South Korea is hoping to get spacefaring nation status by launching a satellite on the Korea Satellite Launch Vehicle 1 by the end of November provided Russian agencies supply the requisite hardware assistance. Since the beginning of the 21st century, Seoul has been keen to join the elite club of Asian space powers. South Korea has made significant investment in the space arena but has yet to get the desired results.
For the last couple of years, efforts by South Korea and other Asian states to excel in the space arena have been viewed by some as an indicator of the beginning of an Asian space race.
Is the notion of a space race being debated in the Asian context a reality or some academic fallacy? Is it correct to draw a conclusion based only on geopolitical and geostrategic considerations while sidelining the geo-economical and technological realities? Is the formulation of the space race notion being done analogous to the arms race in the Cold War? Is such comparison correct in the 21st century? Should South Korea’s repeated efforts to succeed with its rocket technology be considered as a quest to start (and win) a race with other states in the region or as a desire to genuinely develop its technology base for the purposes of development? Or both?
It is important to consider various issues to put the notion of an Asian space race into context. China, Japan and India are the main spacefaring states in the region. Among these three, India is the newest arrival, having made its entry in the 1980s. Over the last few decades these states have succeeded in establishing themselves as major space powers both regionally and to a certain extent even globally.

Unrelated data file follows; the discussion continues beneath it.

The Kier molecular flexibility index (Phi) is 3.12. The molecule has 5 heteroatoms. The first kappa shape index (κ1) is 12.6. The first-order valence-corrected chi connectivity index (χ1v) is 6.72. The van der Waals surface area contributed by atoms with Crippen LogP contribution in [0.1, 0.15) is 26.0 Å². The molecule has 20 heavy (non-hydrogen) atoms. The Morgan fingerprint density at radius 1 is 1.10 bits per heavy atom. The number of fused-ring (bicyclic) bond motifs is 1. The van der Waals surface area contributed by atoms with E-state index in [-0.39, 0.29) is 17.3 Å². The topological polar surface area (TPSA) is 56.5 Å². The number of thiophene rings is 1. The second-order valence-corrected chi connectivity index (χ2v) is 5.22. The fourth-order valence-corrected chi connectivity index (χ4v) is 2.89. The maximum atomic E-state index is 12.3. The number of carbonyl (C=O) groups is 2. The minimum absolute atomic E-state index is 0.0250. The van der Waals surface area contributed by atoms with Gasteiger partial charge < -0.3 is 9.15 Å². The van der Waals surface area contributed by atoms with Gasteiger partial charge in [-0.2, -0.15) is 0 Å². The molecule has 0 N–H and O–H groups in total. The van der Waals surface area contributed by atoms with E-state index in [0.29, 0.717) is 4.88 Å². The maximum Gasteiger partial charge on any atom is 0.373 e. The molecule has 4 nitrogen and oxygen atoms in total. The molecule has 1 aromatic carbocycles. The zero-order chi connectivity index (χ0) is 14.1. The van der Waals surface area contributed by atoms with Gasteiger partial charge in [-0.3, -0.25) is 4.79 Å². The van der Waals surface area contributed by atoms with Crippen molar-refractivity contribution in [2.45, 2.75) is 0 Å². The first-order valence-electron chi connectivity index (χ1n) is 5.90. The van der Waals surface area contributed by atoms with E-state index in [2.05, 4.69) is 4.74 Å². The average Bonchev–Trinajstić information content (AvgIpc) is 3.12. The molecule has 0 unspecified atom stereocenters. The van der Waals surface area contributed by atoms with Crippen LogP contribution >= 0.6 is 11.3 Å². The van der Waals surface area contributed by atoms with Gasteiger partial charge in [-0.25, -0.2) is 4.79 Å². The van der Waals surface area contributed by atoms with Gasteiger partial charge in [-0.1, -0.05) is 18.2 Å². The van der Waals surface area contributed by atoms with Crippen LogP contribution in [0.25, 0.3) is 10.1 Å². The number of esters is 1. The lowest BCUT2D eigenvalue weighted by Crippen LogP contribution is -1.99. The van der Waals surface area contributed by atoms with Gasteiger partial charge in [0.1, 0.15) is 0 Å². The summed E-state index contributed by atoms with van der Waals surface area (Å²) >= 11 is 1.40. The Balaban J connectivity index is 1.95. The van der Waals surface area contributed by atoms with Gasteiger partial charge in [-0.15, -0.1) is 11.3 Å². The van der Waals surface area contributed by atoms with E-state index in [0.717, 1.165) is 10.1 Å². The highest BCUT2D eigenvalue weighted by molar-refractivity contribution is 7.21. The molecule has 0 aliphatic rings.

In Asia, based largely on their investments in space (this mostly matches the political and geographical realities as well), three groupings could be done:
- Group 1: Japan, China and India.
- Group 2: Israel and Iran.
- Group 3: North Korea, South Korea, Malaysia and Indonesia.
In the last two groups, Israel and Iran are spacefaring states and North and South Korea have made a few unsuccessful attempts to join their ranks. It is important to note that various smaller Asian states are also keen to possess their own space assets and some have already launched satellites for themselves with external assistance.
It has been mostly argued that Japan, China and India are engaged in a space race. This argument has gained ground in recent years particularity after the three states launched Moon missions in quick succession in 2007 and 2008. Since political differences do exist between China and Japan and between China and India, the talk of a race receives more credibility. It has also been highlighted that no collaborative efforts in the space arena exist among these states, indicating that they do consider each others as rivals.
Alternatively, if political rivalries are the reasons for races, the more fearsome rivalries are found between North and South Korea and between Iran and Israel. These states do not have healthy diplomatic |relationships.